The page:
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The effect of water sensitive urban design and outdoor water-use practices on urban microclimate.

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posted on 02.03.2017, 02:16 by Broadbent, Ashley Mark
The excess heat that is stored in urban materials and created by human activities implies that people living in cities are particularly vulnerable to heat stress and heat related illness. In Australia, where extreme weather and prolonged drought are common, heat exposure in urban areas can be significantly exacerbated. The combination of increasing urban development, excessive urban heating, and lower water availability, alongside the impacts of future climate change could have damaging implications for the human health and well-being of urban dwellers. Water management in cities plays an important role in determining urban climates, but minimal work has been done that directly acknowledges these interconnected issues. Integrated water management approaches, such as water sensitive urban design (WSUD), provide a means for retaining water in the urban environment through stormwater harvesting and reuse. This study examines the potential for WSUD to provide cooling benefits and reduce human exposure to heat stress and thermal discomfort. A high resolution observational field campaign, measuring surface level microclimate variables and remotely sensed land surface characteristics, was conducted in a mixed residential suburb containing WSUD in Adelaide, South Australia. At Mawson Lakes microclimate variability was measured, including air temperature and thermal comfort, to investigate the microclimate effects of WSUD features, including man-made lakes, bio-filtration wetlands, and irrigated open space. Additionally, the SURFEX (SURFace EXternalisée in French) model was used to simulate the potential for irrigation to reduce exposure to heat stress and provide more thermally comfortable conditions during heatwaves. Clear evidence was found that WSUD approaches and irrigation can provide cooler air temperature and more comfortable thermal urban environments. It was found that the microclimate conditions that people experience in Mawson Lakes vary significantly over small spatial scales. The effects of WSUD features were seen to be highly localised, having little effect beyond 50 m from the source. Air temperature variability was influenced by land surface differences, such as proximity to water bodies. Sites that there were influenced by water bodies were up to 1.8 °C cooler during the day. However, human thermal comfort (HTC) was less influenced by land surface characteristics, and was mostly determined by contrasts in shading and airflow in the environment. The modelling analysis showed that there is high potential for irrigation to cool air temperature during heatwave conditions; with irrigation a 2.8 °C maximum reduction in daily average temperature was predicted. From this research some specific recommendations for the implementation of WSUD have been developed. These include consideration of the local wind regime when implementing WSUD; the use of smaller distributed features throughout the urban landscape at targeted locations; the use of irrigation during heatwaves to provide cooling; and the retention of trees in urban areas to provide shade, and augment the thermal comfort benefits provided by WSUD features. Overall, this research argues that distributed WSUD features can be used to capture, store, and treat stormwater, simultaneously providing ecological benefits and thermal benefits. Further, harvested stormwater can be re-integrated into the urban environment, thereby helping to maintain vegetation and providing distributed evaporative cooling benefits.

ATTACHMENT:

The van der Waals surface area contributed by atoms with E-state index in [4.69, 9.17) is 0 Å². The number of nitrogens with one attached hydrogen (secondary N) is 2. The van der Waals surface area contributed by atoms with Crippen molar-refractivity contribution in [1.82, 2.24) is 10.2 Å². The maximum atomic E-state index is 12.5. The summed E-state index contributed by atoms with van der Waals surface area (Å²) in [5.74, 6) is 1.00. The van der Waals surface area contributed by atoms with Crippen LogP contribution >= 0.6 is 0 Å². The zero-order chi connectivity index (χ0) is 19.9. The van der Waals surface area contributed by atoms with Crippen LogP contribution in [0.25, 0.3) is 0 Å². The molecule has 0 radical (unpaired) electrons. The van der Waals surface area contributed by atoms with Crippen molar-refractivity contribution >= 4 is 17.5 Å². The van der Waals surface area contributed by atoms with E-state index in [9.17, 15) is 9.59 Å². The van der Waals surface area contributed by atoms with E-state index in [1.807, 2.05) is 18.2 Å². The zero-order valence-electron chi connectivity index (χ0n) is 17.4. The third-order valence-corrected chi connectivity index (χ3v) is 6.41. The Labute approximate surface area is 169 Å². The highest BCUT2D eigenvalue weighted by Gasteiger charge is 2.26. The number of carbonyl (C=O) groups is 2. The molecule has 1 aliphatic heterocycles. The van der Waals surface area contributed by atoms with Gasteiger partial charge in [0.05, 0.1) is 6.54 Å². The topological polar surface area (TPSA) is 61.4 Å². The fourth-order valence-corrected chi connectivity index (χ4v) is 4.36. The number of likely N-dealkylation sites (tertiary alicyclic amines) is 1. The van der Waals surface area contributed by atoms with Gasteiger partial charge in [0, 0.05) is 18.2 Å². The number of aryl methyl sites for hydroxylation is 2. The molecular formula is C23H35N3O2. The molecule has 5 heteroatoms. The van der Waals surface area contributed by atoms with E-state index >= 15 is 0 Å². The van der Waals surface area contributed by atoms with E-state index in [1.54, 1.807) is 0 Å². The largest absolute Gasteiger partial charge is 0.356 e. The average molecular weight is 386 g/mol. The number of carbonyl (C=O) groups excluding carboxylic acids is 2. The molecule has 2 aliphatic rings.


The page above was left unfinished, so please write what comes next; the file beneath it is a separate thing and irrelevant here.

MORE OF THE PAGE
Campus location


Principal supervisor

Nigel Tapper

Additional supervisor 1

Andrew Coutts

Additional supervisor 2

Jason Beringer

Additional supervisor 3

Matthias Demuzere

Year of Award


Department, School or Centre

Earth, Atmosphere and Environment

Degree Type



Faculty of Science